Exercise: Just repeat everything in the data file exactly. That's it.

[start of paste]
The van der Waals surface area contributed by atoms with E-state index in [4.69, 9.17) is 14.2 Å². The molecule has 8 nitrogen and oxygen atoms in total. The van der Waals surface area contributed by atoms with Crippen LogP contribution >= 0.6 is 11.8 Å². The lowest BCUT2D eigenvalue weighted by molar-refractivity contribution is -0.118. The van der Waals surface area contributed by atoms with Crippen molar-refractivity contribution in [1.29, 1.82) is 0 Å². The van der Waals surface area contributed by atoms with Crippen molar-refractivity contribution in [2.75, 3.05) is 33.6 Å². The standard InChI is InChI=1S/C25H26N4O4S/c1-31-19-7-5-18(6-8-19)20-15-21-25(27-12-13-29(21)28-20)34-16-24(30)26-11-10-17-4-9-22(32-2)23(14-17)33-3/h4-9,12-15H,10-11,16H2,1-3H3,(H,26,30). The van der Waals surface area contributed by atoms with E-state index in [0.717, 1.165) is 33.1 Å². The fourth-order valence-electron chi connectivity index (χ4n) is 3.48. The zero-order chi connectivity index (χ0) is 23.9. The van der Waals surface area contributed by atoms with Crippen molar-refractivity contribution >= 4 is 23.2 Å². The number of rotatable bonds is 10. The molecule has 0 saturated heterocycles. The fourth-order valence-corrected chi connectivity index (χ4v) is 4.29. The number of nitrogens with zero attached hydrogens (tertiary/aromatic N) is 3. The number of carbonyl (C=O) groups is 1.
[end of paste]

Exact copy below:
The van der Waals surface area contributed by atoms with E-state index in [4.69, 9.17) is 14.2 Å². The molecule has 8 nitrogen and oxygen atoms in total. The van der Waals surface area contributed by atoms with Crippen LogP contribution >= 0.6 is 11.8 Å². The lowest BCUT2D eigenvalue weighted by molar-refractivity contribution is -0.118. The van der Waals surface area contributed by atoms with Crippen molar-refractivity contribution in [1.29, 1.82) is 0 Å². The van der Waals surface area contributed by atoms with Crippen molar-refractivity contribution in [2.75, 3.05) is 33.6 Å². The standard InChI is InChI=1S/C25H26N4O4S/c1-31-19-7-5-18(6-8-19)20-15-21-25(27-12-13-29(21)28-20)34-16-24(30)26-11-10-17-4-9-22(32-2)23(14-17)33-3/h4-9,12-15H,10-11,16H2,1-3H3,(H,26,30). The van der Waals surface area contributed by atoms with E-state index in [0.717, 1.165) is 33.1 Å². The fourth-order valence-electron chi connectivity index (χ4n) is 3.48. The zero-order chi connectivity index (χ0) is 23.9. The van der Waals surface area contributed by atoms with Crippen molar-refractivity contribution >= 4 is 23.2 Å². The number of rotatable bonds is 10. The molecule has 0 saturated heterocycles. The fourth-order valence-corrected chi connectivity index (χ4v) is 4.29. The number of nitrogens with zero attached hydrogens (tertiary/aromatic N) is 3. The number of carbonyl (C=O) groups is 1.